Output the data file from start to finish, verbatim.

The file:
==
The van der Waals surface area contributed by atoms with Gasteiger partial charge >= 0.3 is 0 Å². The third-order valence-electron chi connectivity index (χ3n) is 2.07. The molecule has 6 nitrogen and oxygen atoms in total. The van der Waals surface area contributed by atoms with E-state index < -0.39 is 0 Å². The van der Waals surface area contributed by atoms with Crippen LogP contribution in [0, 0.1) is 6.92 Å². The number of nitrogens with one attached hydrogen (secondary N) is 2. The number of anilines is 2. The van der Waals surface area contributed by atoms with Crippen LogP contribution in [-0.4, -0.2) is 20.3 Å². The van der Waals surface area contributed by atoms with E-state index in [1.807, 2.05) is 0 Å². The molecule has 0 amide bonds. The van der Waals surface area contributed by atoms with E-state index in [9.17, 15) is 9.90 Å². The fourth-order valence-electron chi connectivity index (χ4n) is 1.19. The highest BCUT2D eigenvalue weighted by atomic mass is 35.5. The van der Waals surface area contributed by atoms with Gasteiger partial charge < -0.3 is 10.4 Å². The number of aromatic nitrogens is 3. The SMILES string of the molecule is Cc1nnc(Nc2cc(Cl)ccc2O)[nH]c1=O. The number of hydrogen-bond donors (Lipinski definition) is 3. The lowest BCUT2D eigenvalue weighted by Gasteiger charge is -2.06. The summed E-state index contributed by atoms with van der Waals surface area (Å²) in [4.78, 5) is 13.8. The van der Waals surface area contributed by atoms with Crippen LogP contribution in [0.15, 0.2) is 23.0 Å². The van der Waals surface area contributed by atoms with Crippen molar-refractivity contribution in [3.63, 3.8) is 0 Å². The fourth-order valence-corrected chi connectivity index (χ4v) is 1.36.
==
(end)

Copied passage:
The van der Waals surface area contributed by atoms with Gasteiger partial charge >= 0.3 is 0 Å². The third-order valence-electron chi connectivity index (χ3n) is 2.07. The molecule has 6 nitrogen and oxygen atoms in total. The van der Waals surface area contributed by atoms with E-state index < -0.39 is 0 Å². The van der Waals surface area contributed by atoms with Crippen LogP contribution in [0, 0.1) is 6.92 Å². The number of nitrogens with one attached hydrogen (secondary N) is 2. The number of anilines is 2. The van der Waals surface area contributed by atoms with Crippen LogP contribution in [-0.4, -0.2) is 20.3 Å². The van der Waals surface area contributed by atoms with E-state index in [1.807, 2.05) is 0 Å². The molecule has 0 amide bonds. The van der Waals surface area contributed by atoms with E-state index in [9.17, 15) is 9.90 Å². The fourth-order valence-electron chi connectivity index (χ4n) is 1.19. The highest BCUT2D eigenvalue weighted by atomic mass is 35.5. The van der Waals surface area contributed by atoms with Gasteiger partial charge < -0.3 is 10.4 Å². The number of aromatic nitrogens is 3. The SMILES string of the molecule is Cc1nnc(Nc2cc(Cl)ccc2O)[nH]c1=O. The number of hydrogen-bond donors (Lipinski definition) is 3. The lowest BCUT2D eigenvalue weighted by Gasteiger charge is -2.06. The summed E-state index contributed by atoms with van der Waals surface area (Å²) in [4.78, 5) is 13.8. The van der Waals surface area contributed by atoms with Crippen LogP contribution in [0.15, 0.2) is 23.0 Å². The van der Waals surface area contributed by atoms with Crippen molar-refractivity contribution in [3.63, 3.8) is 0 Å². The fourth-order valence-corrected chi connectivity index (χ4v) is 1.36.